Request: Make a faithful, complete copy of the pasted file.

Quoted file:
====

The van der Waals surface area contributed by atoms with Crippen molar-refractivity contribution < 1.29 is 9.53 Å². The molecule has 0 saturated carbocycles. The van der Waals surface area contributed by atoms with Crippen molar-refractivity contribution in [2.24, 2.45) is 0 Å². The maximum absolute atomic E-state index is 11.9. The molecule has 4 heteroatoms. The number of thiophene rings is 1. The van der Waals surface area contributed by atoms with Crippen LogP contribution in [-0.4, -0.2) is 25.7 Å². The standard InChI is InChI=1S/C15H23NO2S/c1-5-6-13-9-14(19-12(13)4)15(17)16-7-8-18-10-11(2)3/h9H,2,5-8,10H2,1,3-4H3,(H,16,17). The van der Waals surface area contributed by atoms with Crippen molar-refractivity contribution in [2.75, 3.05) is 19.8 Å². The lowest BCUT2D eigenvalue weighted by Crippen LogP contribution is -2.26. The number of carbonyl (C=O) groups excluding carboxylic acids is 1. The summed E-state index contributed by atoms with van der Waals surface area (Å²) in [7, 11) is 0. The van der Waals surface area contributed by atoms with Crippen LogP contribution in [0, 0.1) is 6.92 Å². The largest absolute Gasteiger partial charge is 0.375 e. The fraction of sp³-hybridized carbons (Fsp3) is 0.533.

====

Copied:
The van der Waals surface area contributed by atoms with Crippen molar-refractivity contribution < 1.29 is 9.53 Å². The molecule has 0 saturated carbocycles. The van der Waals surface area contributed by atoms with Crippen molar-refractivity contribution in [2.24, 2.45) is 0 Å². The maximum absolute atomic E-state index is 11.9. The molecule has 4 heteroatoms. The number of thiophene rings is 1. The van der Waals surface area contributed by atoms with Crippen LogP contribution in [-0.4, -0.2) is 25.7 Å². The standard InChI is InChI=1S/C15H23NO2S/c1-5-6-13-9-14(19-12(13)4)15(17)16-7-8-18-10-11(2)3/h9H,2,5-8,10H2,1,3-4H3,(H,16,17). The van der Waals surface area contributed by atoms with Crippen molar-refractivity contribution in [2.75, 3.05) is 19.8 Å². The lowest BCUT2D eigenvalue weighted by Crippen LogP contribution is -2.26. The number of carbonyl (C=O) groups excluding carboxylic acids is 1. The summed E-state index contributed by atoms with van der Waals surface area (Å²) in [7, 11) is 0. The van der Waals surface area contributed by atoms with Crippen LogP contribution in [0, 0.1) is 6.92 Å². The largest absolute Gasteiger partial charge is 0.375 e. The fraction of sp³-hybridized carbons (Fsp3) is 0.533.